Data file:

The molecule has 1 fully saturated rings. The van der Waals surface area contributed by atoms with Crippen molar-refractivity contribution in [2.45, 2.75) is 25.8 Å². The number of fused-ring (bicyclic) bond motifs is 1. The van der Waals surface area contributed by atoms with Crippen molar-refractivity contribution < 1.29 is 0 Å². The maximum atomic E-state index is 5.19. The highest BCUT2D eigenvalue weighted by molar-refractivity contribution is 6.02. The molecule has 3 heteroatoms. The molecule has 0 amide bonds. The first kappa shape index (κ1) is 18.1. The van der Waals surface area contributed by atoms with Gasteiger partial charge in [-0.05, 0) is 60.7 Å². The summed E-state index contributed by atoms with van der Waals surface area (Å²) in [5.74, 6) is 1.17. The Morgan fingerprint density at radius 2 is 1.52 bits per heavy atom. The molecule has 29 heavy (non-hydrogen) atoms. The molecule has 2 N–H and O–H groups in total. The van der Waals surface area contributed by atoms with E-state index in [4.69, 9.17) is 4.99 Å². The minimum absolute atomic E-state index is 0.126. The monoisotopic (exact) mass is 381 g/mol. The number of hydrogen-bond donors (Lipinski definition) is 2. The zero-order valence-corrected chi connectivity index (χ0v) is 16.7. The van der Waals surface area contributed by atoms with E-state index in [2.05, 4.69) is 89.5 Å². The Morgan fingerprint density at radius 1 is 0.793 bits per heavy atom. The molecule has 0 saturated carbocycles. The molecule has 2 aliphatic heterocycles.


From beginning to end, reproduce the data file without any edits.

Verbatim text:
The molecule has 1 fully saturated rings. The van der Waals surface area contributed by atoms with Crippen molar-refractivity contribution in [2.45, 2.75) is 25.8 Å². The number of fused-ring (bicyclic) bond motifs is 1. The van der Waals surface area contributed by atoms with Crippen molar-refractivity contribution < 1.29 is 0 Å². The maximum atomic E-state index is 5.19. The highest BCUT2D eigenvalue weighted by molar-refractivity contribution is 6.02. The molecule has 3 heteroatoms. The molecule has 0 amide bonds. The first kappa shape index (κ1) is 18.1. The van der Waals surface area contributed by atoms with Gasteiger partial charge in [-0.05, 0) is 60.7 Å². The summed E-state index contributed by atoms with van der Waals surface area (Å²) in [5.74, 6) is 1.17. The Morgan fingerprint density at radius 2 is 1.52 bits per heavy atom. The molecule has 29 heavy (non-hydrogen) atoms. The molecule has 2 N–H and O–H groups in total. The van der Waals surface area contributed by atoms with E-state index in [4.69, 9.17) is 4.99 Å². The minimum absolute atomic E-state index is 0.126. The monoisotopic (exact) mass is 381 g/mol. The number of hydrogen-bond donors (Lipinski definition) is 2. The zero-order valence-corrected chi connectivity index (χ0v) is 16.7. The van der Waals surface area contributed by atoms with E-state index in [2.05, 4.69) is 89.5 Å². The Morgan fingerprint density at radius 1 is 0.793 bits per heavy atom. The molecule has 0 saturated carbocycles. The molecule has 2 aliphatic heterocycles.